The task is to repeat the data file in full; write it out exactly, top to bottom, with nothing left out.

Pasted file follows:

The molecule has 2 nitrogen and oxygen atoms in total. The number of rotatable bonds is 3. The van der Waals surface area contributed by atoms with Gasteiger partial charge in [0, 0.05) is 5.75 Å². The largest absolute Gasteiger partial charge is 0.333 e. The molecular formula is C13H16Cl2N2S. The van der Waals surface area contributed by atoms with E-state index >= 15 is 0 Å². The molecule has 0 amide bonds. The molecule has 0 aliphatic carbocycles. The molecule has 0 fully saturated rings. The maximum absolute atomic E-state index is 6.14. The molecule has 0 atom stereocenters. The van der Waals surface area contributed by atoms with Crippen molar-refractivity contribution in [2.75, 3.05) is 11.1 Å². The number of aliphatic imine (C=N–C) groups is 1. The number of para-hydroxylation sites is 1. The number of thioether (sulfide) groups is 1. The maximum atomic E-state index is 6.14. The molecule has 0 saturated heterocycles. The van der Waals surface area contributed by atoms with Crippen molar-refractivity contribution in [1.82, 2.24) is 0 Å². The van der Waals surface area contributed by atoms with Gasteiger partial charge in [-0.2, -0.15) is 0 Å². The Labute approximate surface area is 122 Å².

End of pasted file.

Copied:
The molecule has 2 nitrogen and oxygen atoms in total. The number of rotatable bonds is 3. The van der Waals surface area contributed by atoms with Gasteiger partial charge in [0, 0.05) is 5.75 Å². The largest absolute Gasteiger partial charge is 0.333 e. The molecular formula is C13H16Cl2N2S. The van der Waals surface area contributed by atoms with E-state index >= 15 is 0 Å². The molecule has 0 amide bonds. The molecule has 0 aliphatic carbocycles. The molecule has 0 fully saturated rings. The maximum absolute atomic E-state index is 6.14. The molecule has 0 atom stereocenters. The van der Waals surface area contributed by atoms with Crippen molar-refractivity contribution in [2.75, 3.05) is 11.1 Å². The number of aliphatic imine (C=N–C) groups is 1. The number of para-hydroxylation sites is 1. The number of thioether (sulfide) groups is 1. The maximum atomic E-state index is 6.14. The molecule has 0 saturated heterocycles. The van der Waals surface area contributed by atoms with Crippen molar-refractivity contribution in [1.82, 2.24) is 0 Å². The van der Waals surface area contributed by atoms with Gasteiger partial charge in [-0.2, -0.15) is 0 Å². The Labute approximate surface area is 122 Å².